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MIRROR: A Reflection of an Ideal Image of the Female Body

By: Meghna

Abstract :As an instrument of heteronormativity, body politics plays to these stereotypes to produce and reproduce an ideal image of femininity, exposing female bodies to marginalization and the ‘male gaze.’ In the evolution of feminism, where gender as an institution of ‘power’ is adopted, some light is shed on the precarity of women who are victims of body politics and the growing body dissatisfaction and negative body image that stems from it. This article, through the concept of systemic heteronormativity, explores the production of women’s body image as a site of commercialization in popular media, its collusion with gendered medical science and how it extrapolates the incessant struggle to locate their sexual identity within the mainstream heteronormative society.


We are in the third decade of the 21st century, where the understanding of feminism has evolved beyond women’s rights and has become more nuanced, recognizing how contemporary discourses of gender reinforce the creation of binaries and exploring the interplay between gender and other social institutions of domination. This recognition by the feminists of how modern gender discourse exclusively produces human beings as ‘men’ and ‘women’ unwinds the understanding of gender as a mechanism by which notions of masculine and feminine are produced and naturalized. This systemic heteronormativity and notions of masculinity and femininity have manifold manifestations, the politics of the body being one of the potent instruments. Michel Foucault bolsters that “the body is produced through power rather than what it is called ‘naturally formed’ and that bodies are controlled and subjugated through specific techniques in society.” This phenomenon of societal control over the bodies translates as ‘politics of the body.’ This fixation of modernity on heteronormativity has exacerbated the role of the politics of the body in producing ideal body images for ‘men’ and ‘women’ as a static affair, with almost no room to manoeuvre. Simultaneously it also underpins heteropatriarchy as a ‘gendered mode of power’ being an offshoot of heteronormativity, perpetuating the marginalization of ‘female bodies’ by producing and reproducing the sociocultural standards of feminine beauty. Over two decades ago, author Rosalind Coward poignantly stated that this emphasis on ideal physical appearance becomes a crucial way society exercises control over women’s sexuality, rendering women a stable and homogenous gender. At this juncture, ‘gender performativity,’ as introduced by Judith Butler, comes to play. Gender is a property that society attributes a gendering meaning to in behaviours rather than in people themselves. Being a woman necessitates appropriating gendered behaviours as natural and not viewing them as performative. Similarly, the stereotyped body standards and their portrayal globally act as an imposition that needs to be internalized by females to exhibit their ‘beauty’ in a manner appealing to the dominant perception of the larger heteronormative community. This essay explores the social dynamics of the female body and the anxieties surrounding the reconstruction of femaleness by the sociocultural process of production and reproduction of an ideal body image through different lenses.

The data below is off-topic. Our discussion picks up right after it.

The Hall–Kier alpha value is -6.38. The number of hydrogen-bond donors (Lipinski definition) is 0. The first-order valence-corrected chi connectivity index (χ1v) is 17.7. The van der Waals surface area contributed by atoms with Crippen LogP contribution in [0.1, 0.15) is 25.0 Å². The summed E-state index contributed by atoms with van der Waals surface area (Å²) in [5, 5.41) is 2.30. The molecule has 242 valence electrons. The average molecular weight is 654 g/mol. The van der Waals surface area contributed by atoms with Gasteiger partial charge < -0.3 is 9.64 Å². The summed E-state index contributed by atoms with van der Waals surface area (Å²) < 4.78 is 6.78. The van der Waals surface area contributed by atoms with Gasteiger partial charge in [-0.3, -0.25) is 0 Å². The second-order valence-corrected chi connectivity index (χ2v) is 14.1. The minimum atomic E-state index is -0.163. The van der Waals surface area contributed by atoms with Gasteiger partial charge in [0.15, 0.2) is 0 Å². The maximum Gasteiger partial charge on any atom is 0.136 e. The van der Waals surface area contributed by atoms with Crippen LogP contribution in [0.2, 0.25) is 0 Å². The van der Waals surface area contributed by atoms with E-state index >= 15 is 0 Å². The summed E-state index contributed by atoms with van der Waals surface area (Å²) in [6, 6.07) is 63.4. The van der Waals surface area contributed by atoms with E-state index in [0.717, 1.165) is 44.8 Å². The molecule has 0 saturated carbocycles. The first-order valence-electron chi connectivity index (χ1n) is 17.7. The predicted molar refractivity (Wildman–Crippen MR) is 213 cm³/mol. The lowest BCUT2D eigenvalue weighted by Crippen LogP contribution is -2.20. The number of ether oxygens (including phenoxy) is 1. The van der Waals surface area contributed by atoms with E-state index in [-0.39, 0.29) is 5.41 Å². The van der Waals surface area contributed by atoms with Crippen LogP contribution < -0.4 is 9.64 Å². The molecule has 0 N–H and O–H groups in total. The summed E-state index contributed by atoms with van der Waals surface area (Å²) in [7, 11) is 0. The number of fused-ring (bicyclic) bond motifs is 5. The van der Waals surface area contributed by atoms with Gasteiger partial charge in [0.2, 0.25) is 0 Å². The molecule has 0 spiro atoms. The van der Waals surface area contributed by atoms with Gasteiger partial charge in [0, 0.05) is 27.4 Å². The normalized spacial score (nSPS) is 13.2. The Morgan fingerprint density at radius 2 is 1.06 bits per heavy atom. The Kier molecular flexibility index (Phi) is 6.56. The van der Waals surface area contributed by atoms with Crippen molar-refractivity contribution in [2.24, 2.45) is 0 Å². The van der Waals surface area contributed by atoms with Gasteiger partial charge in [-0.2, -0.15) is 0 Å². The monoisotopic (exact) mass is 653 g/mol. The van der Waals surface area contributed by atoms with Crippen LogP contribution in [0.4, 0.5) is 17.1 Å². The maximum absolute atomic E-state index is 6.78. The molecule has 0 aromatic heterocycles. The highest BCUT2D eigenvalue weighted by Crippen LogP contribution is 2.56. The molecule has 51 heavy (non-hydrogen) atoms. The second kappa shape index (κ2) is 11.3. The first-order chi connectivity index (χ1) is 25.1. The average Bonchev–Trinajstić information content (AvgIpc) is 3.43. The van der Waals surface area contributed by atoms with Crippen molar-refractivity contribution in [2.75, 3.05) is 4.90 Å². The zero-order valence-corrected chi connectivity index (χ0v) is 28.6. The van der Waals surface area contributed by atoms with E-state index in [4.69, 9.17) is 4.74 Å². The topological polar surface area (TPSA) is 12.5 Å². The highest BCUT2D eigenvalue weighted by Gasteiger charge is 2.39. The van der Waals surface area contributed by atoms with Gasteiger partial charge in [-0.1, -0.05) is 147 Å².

How Popular Media exacerbates Body Dissatisfaction- 

As women, we are conditioned to adhere to social norms and the set structure of society. Being born into a heteronormative society that fixates extensively on body politics, body dissatisfaction, and the issue of negative body image becomes integral to our personalities. The pervasiveness of an entrenched image of an ideal female that women are expected to appropriate and internalise makes it infeasible to avoid evaluating ourselves against the reckoned sociocultural standards of a ‘beautiful body.’ Our bodies are sites of subjugation by cultural and social expectations of our ‘assigned gender.’ These sociocultural models extrapolate that the contemporary ideal of a slender, tall, and fit body is pervasive and practically unattainable for the average woman without resorting to extreme measures.